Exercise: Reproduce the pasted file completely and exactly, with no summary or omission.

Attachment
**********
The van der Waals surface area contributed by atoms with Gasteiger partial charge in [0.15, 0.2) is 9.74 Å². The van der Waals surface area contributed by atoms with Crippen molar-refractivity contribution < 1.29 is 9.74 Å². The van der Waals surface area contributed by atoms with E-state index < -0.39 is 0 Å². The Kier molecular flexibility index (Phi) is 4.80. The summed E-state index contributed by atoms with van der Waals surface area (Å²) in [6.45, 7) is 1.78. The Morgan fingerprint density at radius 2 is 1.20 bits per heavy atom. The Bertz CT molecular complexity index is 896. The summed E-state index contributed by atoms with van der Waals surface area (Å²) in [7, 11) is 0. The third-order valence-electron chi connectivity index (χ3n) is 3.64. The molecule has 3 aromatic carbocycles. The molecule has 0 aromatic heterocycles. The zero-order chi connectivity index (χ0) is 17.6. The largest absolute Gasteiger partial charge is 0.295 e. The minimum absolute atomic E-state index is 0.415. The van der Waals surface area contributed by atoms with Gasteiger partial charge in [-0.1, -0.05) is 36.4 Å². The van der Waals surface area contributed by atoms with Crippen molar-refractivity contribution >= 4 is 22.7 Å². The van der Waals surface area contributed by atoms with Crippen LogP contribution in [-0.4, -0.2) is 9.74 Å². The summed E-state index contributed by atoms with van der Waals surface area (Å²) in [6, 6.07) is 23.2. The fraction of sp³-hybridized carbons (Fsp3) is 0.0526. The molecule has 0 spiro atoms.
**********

The van der Waals surface area contributed by atoms with Gasteiger partial charge in [0.15, 0.2) is 9.74 Å². The van der Waals surface area contributed by atoms with Crippen molar-refractivity contribution < 1.29 is 9.74 Å². The van der Waals surface area contributed by atoms with E-state index < -0.39 is 0 Å². The Kier molecular flexibility index (Phi) is 4.80. The summed E-state index contributed by atoms with van der Waals surface area (Å²) in [6.45, 7) is 1.78. The Morgan fingerprint density at radius 2 is 1.20 bits per heavy atom. The Bertz CT molecular complexity index is 896. The summed E-state index contributed by atoms with van der Waals surface area (Å²) in [7, 11) is 0. The third-order valence-electron chi connectivity index (χ3n) is 3.64. The molecule has 3 aromatic carbocycles. The molecule has 0 aromatic heterocycles. The zero-order chi connectivity index (χ0) is 17.6. The largest absolute Gasteiger partial charge is 0.295 e. The minimum absolute atomic E-state index is 0.415. The van der Waals surface area contributed by atoms with Gasteiger partial charge in [-0.1, -0.05) is 36.4 Å². The van der Waals surface area contributed by atoms with Crippen molar-refractivity contribution >= 4 is 22.7 Å². The van der Waals surface area contributed by atoms with Crippen LogP contribution in [-0.4, -0.2) is 9.74 Å². The summed E-state index contributed by atoms with van der Waals surface area (Å²) in [6, 6.07) is 23.2. The fraction of sp³-hybridized carbons (Fsp3) is 0.0526. The molecule has 0 spiro atoms.